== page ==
Failure to Launch: Measuring the Impact of Sales Tax Nexus Standards on Business Activity
Joint work with Donald Bruce. R&R at the Journal of Public Economics.
We present the first empirical analysis of the relationship between sales tax collection obligations, or nexus, and business activity. The recent Supreme Court decision in the Wayfair case upended the long-standing physical presence requirement for sales tax nexus and opened the door for states to enforce sales tax collection obligations on remote sellers that have sufficient economic presence in the buyer's state. In an effort to inform the ongoing policy discussion, we make use of state-level panel data to explore the extent to which changes in sales tax nexus were associated with changes in business establishment formation and employment between 1979 and 2014. Our results suggest that the gradual narrowing of the sales tax base that occurred during this time period was negatively associated with business activity, as remote sellers enjoyed an effective tax advantage over in-state brick-and-mortar sellers that approached 10 percent in some areas. Unwinding half of the observed base narrowing could have generated as many as 161,000 more business establishments and 3.5 million jobs during the time period. These results provide suggestive evidence of the future impact of sales tax base recovery that will result from more neutral nexus standards in the post-Wayfair world.
Broadband Internet and Business Activity
Presented at the SEA's 2020 annual meeting, the EEA's 2021 annual meeting, and presenting at the CEA's 2021 annual meeting.
Broadband Internet is universally recognized as a vital business input, but availability across the United States is anything but uniform. While large metropolitan areas have benefited from high-speed Internet, many non-metropolitan counties remain disconnected. In recognition of this Digital Divide, the Federal Communications Commission began issuing $1.675 billion per year in broadband installation subsidies (starting in 2015) to telecommunication providers to extend service to disconnected households and businesses. The design, administration, and rollout of this large-scale subsidized program provide an exogenous quasi-experimental setting from which broadband's causal relationship with business activity can be identified. Using a county-year panel spanning the 2011-18 period, the results from a difference-in-differences design, which allows for heterogeneous treatment effects across time, suggest that greater connectivity meaningfully increases the number of operating business establishments, the level of business employment, and sole proprietor receipts. These results are both statistically and economically significant and highlight the reality that insufficient connectivity, as a market friction, caused non-metropolitan business growth to be inefficiently low.
Work in Progress
Business Dynamism in the 21st Century: Origins of the Slowdown
In this paper, I explore Business Formation Statistics (BFS) data, which report the number of individuals and corporations applying for Employer Identification Numbers (EINs) at the state-week level. I investigate a relatively unexplored cause of declining business dynamism: the sharp and permanent drop in high-propensity business applications that occurred during the onset of the Great Recession. Unlike previous studies that have identified gradual changes in the economic landscape as leading causes of the decline in business dynamism, this paper identifies a particular point in time that generated a high-impact, structural discontinuity in business application quality.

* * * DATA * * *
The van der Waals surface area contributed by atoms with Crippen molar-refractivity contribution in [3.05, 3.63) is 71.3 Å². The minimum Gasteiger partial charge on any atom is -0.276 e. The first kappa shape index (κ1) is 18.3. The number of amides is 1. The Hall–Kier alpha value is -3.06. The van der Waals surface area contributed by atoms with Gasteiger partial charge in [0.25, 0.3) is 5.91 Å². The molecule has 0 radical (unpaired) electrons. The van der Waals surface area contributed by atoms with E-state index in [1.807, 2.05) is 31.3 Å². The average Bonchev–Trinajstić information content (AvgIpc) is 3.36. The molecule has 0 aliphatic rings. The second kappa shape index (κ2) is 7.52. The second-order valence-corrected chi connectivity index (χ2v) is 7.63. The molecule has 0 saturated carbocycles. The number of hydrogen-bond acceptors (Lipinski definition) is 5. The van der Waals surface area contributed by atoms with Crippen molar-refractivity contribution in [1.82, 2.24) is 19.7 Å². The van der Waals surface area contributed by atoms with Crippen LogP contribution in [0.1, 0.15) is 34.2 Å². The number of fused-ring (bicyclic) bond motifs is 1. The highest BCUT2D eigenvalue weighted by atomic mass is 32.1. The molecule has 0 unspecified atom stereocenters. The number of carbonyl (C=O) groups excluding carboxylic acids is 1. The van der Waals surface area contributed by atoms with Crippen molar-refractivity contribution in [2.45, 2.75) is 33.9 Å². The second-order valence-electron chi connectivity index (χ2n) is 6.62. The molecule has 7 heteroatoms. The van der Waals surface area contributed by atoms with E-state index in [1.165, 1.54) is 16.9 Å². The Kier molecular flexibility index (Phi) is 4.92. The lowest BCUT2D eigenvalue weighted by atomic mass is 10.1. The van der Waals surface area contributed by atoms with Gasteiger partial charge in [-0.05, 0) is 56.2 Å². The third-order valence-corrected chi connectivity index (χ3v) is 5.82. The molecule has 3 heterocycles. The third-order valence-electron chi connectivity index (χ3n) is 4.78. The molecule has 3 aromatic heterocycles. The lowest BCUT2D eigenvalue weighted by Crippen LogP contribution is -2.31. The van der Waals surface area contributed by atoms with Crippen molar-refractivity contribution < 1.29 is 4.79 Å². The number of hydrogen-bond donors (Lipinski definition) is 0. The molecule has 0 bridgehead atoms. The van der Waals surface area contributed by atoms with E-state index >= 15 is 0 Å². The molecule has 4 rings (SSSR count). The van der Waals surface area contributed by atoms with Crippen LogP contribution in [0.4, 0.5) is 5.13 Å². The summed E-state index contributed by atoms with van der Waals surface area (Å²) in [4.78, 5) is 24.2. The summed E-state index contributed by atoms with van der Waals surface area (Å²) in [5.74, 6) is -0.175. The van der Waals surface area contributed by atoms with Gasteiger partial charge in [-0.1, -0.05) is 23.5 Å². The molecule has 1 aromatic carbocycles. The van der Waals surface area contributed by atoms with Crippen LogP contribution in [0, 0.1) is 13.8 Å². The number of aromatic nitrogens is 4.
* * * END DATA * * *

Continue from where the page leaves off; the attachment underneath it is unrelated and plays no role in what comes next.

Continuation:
The Entrepreneurial Resurgence: Business Formation During the COVID-19 Pandemic
Boyd Center for Business and Economic Research, 2021.
This policy report examines the 2020 surge in business applications using state-level Business Formation Statistics (BFS) data. It provides policymakers, economists, and business professionals a detailed examination of where and when the pandemic surge in business applications was most prevalent. The five states that reported the most permanent and temporary business closures due to the COVID-19 Pandemic (California, Texas, Florida, New York, and Illinois) are in fact the same states that led the nation in 2020 business applications. These results tell a story of greater entrepreneurial activity where existing business landscapes have been most disrupted.
Economic Report to the Governor
Boyd Center for Business and Economic Research, 2020, with Lawrence Kessler, Donald Bruce, Celeste Carruthers, William Fox, Enda Hargaden, Vickie Cunningham, and Alex Norwood.
This is the 45th annual economic report compiled for the Governor of the state of Tennessee. It includes a detailed analysis on the Tennessee economy and both short-run (business cycle-sensitive) and long-run (trend-based) forecasts of economic indicators. This volume pays particular attention to the COVID-19 Pandemic and its impact on the state economy. Designed to disseminate the most up-to-date and pertinent economic information regarding the state economy, this report aids planners and decision-makers in both the public and private sectors.
Connect Knox: Greater Knoxville Economic Report Card
Boyd Center for Business and Economic Research, 2019, with Donald Bruce and Timothy Kuhn.
This report, which was prepared in conjunction with the Knoxville Chamber and the Knox County Metropolitan Planning Commission, serves as a report card to track the economic progress of Knox county, the nine-county Knox region (including Knox, Grainger, Jefferson, Sevier, Blount, Loudon, Roane, Anderson, and Union counties), and the state of Tennessee.